A new technique to control invasive tree pests such as oak processionary moth (OPM) is proving effective in trials and could be commercially available by next year, the Arboricultural Association Amenity Conference (14-17 September) has heard.
Derived from a naturally occurring insecticide, emamectin benzoate (EMB), and its means of deployment, known as tree micro-injection, it is currently being assessed by the Chemicals Regulation Directorate.
Syngenta turf and landscape manager Rod Burke said: "Tree injection with Revive (which contains EMB) is in use in France and Spain. We are trialling it and hope to gain UK approval next year for the control of OPM, with treatment for horse chestnut leaf miner approved the year after.
"We will also investigate its usefulness as a control for Asian longhorn beetle and emerald ash borer."
Dr Glynn Percival, who heads Bartlett's Tree Research & Diagnostic Laboratory at the University of Reading, has worked with Arboricultural consultant Dr Dealga O'Callaghan to trial the technique, which involves boring an array of 10mm-diameter holes at the base of the tree and injecting the chemical at low pressure.
He said: "We tested for wound closure as well as leaf chlorophyll content and fluorescence - these weren't affected. We can inject it at quite high levels without burning the tree."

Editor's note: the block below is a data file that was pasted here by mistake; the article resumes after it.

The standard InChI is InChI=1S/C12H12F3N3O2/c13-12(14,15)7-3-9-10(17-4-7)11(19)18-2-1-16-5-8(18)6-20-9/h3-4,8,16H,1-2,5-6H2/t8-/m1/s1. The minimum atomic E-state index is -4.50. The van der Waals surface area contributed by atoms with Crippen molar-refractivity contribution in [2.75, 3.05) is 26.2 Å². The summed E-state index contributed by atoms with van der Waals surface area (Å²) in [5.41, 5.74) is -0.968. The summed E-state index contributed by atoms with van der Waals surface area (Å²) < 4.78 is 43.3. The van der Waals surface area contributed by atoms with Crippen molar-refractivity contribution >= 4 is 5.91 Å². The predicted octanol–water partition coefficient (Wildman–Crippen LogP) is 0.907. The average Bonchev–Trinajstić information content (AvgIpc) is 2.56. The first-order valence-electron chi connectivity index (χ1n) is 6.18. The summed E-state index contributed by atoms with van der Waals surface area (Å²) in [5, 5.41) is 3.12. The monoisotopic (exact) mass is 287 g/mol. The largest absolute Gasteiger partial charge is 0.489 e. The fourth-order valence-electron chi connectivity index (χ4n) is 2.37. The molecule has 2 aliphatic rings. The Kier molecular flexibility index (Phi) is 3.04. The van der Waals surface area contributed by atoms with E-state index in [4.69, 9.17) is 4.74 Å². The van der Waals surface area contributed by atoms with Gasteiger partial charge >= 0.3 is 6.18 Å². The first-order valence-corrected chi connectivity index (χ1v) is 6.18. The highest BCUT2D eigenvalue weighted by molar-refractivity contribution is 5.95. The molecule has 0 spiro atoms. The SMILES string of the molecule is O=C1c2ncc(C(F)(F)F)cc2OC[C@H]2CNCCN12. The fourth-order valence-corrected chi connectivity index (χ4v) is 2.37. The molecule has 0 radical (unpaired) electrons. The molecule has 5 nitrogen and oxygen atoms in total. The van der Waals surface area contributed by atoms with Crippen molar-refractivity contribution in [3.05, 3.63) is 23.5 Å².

O'Callaghan added: "One application lasts two years, with signs of effect in three-to-four weeks."
Stressing the importance of controlling such pests, he said: "It's been a very bad year for OPM. It's often forgotten that it does a lot of damage to the trees as well.
"Nor is horse chestnut leaf miner just a cosmetic problem. Year on year it depletes the tree's energy reserves, making it susceptible to other pests and diseases, and will ultimately kill the tree."
"Can we eradicate OPM or HCLM from the UK? We can have a shot at it. You wouldn't have to hit every tree. For HCLM you might only treat high-value trees. But you'd need a coherent approach, which we don't yet have. Even if you don't eradicate these pests, with the help of the biological controls being developed at Kew we could keep them to critically low levels."
Dr Dealga O'Callaghan, arboricultural consultant.